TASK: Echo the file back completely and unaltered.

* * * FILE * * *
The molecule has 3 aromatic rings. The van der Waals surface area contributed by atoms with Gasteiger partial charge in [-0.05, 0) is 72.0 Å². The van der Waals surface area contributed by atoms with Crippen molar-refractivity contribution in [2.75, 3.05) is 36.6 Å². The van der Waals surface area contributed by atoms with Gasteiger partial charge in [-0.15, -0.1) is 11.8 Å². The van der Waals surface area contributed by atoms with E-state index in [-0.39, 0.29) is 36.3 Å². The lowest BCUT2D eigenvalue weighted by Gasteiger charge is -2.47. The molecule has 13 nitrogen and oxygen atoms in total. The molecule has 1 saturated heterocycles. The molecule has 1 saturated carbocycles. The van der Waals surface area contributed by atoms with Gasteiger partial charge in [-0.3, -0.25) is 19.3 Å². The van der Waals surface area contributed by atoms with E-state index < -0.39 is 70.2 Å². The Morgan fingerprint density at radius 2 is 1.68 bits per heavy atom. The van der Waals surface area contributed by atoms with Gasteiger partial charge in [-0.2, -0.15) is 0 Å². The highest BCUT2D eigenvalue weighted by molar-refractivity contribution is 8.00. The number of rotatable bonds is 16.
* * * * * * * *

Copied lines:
The molecule has 3 aromatic rings. The van der Waals surface area contributed by atoms with Gasteiger partial charge in [-0.05, 0) is 72.0 Å². The van der Waals surface area contributed by atoms with Crippen molar-refractivity contribution in [2.75, 3.05) is 36.6 Å². The van der Waals surface area contributed by atoms with Gasteiger partial charge in [-0.15, -0.1) is 11.8 Å². The van der Waals surface area contributed by atoms with E-state index in [-0.39, 0.29) is 36.3 Å². The lowest BCUT2D eigenvalue weighted by Gasteiger charge is -2.47. The molecule has 13 nitrogen and oxygen atoms in total. The molecule has 1 saturated heterocycles. The molecule has 1 saturated carbocycles. The van der Waals surface area contributed by atoms with Gasteiger partial charge in [-0.3, -0.25) is 19.3 Å². The van der Waals surface area contributed by atoms with E-state index < -0.39 is 70.2 Å². The Morgan fingerprint density at radius 2 is 1.68 bits per heavy atom. The van der Waals surface area contributed by atoms with Gasteiger partial charge in [-0.2, -0.15) is 0 Å². The highest BCUT2D eigenvalue weighted by molar-refractivity contribution is 8.00. The number of rotatable bonds is 16.